Similarly, the expression π^{v}/2 ↺ 1^{^} = i^{v }represents a clockwise rotation of 90^{vo }around an imaginary z-axis. The operation moves the point 1^{^}on the x-axis to i^{v} on the y-axis, transforming the point from (1^{^}, 0) to (0, i^{v}), which corresponds to i^{v} algebraically.

Points between the axes are determined as the sum of values on the respective axes. For instance, in R2, the point √2/2^{^} + √2/2i^{^} represents the Cartesian coordinates (√2/2^{^}, √2/2i^{^}). This point results from a 45^^{o} counterclockwise rotation (or π^{^}/4 radians) of the point (1^{^},0) to (√2/2^{^}, √2/2i^{^}) around the origin (0, 0).

Trigonometric functions such as cosine, sine etc. are Counters as they are ratios, and so magnitudes, and are calculated based on the Counters of a point’s coordinates, as in classical math. When calculating the angle of rotation of points on the x-y plane, the quadrant needs to be taken into account. For example, take the point at (1^{^}, √3^{^}), its radius is . Based on the Counters of its coordinates, its cosine is 1/2 = 0.5 and its sine is √3/2 = 0.866. It’s angle is 60^^{o}.

Now take the point at , its radius is . Its cosine is and its sine is . It’s angle is .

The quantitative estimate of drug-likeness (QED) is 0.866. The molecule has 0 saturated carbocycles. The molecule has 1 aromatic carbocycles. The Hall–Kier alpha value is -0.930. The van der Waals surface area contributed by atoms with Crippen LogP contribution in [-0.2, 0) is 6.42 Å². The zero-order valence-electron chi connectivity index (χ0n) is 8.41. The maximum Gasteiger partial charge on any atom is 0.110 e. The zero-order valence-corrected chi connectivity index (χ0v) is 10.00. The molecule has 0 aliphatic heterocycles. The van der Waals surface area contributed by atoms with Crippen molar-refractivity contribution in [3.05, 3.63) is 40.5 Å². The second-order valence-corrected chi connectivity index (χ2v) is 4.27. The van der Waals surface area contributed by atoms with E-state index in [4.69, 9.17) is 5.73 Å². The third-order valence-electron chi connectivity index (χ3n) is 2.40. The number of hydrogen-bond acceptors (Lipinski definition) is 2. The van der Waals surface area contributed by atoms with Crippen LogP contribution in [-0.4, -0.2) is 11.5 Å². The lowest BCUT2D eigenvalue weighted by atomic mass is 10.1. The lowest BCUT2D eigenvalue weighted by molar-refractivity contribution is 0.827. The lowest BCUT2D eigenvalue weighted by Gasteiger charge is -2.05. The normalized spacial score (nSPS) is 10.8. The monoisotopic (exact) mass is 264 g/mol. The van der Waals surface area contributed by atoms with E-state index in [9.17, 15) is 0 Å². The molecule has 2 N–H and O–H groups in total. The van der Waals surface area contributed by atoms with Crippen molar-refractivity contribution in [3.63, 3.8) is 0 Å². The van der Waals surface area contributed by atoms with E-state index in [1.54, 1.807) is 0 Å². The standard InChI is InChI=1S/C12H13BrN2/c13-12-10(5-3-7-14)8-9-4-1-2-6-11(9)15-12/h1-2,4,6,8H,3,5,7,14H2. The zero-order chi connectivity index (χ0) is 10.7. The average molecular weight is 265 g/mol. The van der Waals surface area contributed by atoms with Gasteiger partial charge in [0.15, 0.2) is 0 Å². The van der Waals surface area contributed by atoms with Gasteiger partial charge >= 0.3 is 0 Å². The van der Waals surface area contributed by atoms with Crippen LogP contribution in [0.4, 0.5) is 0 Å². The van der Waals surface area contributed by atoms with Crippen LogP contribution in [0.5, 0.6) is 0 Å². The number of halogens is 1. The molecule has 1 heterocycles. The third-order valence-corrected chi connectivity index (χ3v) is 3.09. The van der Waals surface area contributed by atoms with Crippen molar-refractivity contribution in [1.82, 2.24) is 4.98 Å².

Note that the ^{v} coordinates are reflected in the equations by the applying flip signs (^{–}) to the Counters.

## Counters

An operation can involve multiple Counters that interact with each other. For instance, in the expression 6* 4 * 2^, the Counters 6 and 4 are multiplied together.

Counters with flip signs can cancel each other out, as demonstrated by ^{–}6*^{–}4*2^ = 6*4*2^. In certain contexts, such as exponentiation and logarithms, Counters may also be added together.

Finally, counters are not standalone and are always used with an Opposite Value.

## Other

The double-dagger symbol is used in certain contexts to denote the Opposite Type and Sign of a variable.

For example, with inverse exponents as in 1 in R3. Here, the double-daggers indicate that the numerator has the same Opposite Type and Sign as . The represents the Opposite Type of , and the superscript denotes the Opposite Sign of .

The symbol ? represents an unknown Opposite Type. The superscript signifies an unknown Opposite Sign. For example 3?^{?} could represent 3^{^}¸3^{v}, 3i^{^}, 3i^{v}, 3j^{^} or 3j^{v} in R3.

A preceding ^{? } indicates an unknown flip sign, which may or may not be present. For example: ^{?}*mx* could be ^{–}2*x* or 2*x*.

Next: Axioms

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## 2 Responses

Great work in field of mathematics.